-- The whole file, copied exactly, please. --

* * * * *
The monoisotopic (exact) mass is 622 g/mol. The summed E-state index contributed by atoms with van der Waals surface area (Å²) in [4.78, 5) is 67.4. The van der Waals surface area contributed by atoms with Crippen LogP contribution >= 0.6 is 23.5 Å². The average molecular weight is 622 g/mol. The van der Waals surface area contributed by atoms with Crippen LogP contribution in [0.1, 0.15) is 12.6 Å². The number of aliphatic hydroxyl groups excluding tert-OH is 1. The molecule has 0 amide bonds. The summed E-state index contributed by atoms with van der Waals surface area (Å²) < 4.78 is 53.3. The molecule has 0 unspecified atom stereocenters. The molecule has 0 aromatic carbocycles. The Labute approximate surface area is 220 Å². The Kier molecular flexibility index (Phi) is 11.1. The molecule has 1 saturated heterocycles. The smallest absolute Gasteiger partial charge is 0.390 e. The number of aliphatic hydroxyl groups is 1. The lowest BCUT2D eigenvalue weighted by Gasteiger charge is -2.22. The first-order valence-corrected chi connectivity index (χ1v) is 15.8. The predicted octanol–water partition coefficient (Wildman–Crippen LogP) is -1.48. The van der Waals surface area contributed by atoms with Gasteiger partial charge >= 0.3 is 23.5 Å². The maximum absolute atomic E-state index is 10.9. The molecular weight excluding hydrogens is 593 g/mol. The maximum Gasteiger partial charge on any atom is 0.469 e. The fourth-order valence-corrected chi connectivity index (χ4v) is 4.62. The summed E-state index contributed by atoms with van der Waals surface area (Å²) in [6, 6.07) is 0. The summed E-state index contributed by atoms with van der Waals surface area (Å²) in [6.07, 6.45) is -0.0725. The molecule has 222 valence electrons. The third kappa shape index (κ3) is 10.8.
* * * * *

The monoisotopic (exact) mass is 622 g/mol. The summed E-state index contributed by atoms with van der Waals surface area (Å²) in [4.78, 5) is 67.4. The van der Waals surface area contributed by atoms with Crippen LogP contribution >= 0.6 is 23.5 Å². The average molecular weight is 622 g/mol. The van der Waals surface area contributed by atoms with Crippen LogP contribution in [0.1, 0.15) is 12.6 Å². The number of aliphatic hydroxyl groups excluding tert-OH is 1. The molecule has 0 amide bonds. The summed E-state index contributed by atoms with van der Waals surface area (Å²) < 4.78 is 53.3. The molecule has 0 unspecified atom stereocenters. The molecule has 0 aromatic carbocycles. The Labute approximate surface area is 220 Å². The Kier molecular flexibility index (Phi) is 11.1. The molecule has 1 saturated heterocycles. The smallest absolute Gasteiger partial charge is 0.390 e. The number of aliphatic hydroxyl groups is 1. The lowest BCUT2D eigenvalue weighted by Gasteiger charge is -2.22. The first-order valence-corrected chi connectivity index (χ1v) is 15.8. The predicted octanol–water partition coefficient (Wildman–Crippen LogP) is -1.48. The van der Waals surface area contributed by atoms with Gasteiger partial charge >= 0.3 is 23.5 Å². The maximum absolute atomic E-state index is 10.9. The molecular weight excluding hydrogens is 593 g/mol. The maximum Gasteiger partial charge on any atom is 0.469 e. The fourth-order valence-corrected chi connectivity index (χ4v) is 4.62. The summed E-state index contributed by atoms with van der Waals surface area (Å²) in [6, 6.07) is 0. The summed E-state index contributed by atoms with van der Waals surface area (Å²) in [6.07, 6.45) is -0.0725. The molecule has 222 valence electrons. The third kappa shape index (κ3) is 10.8.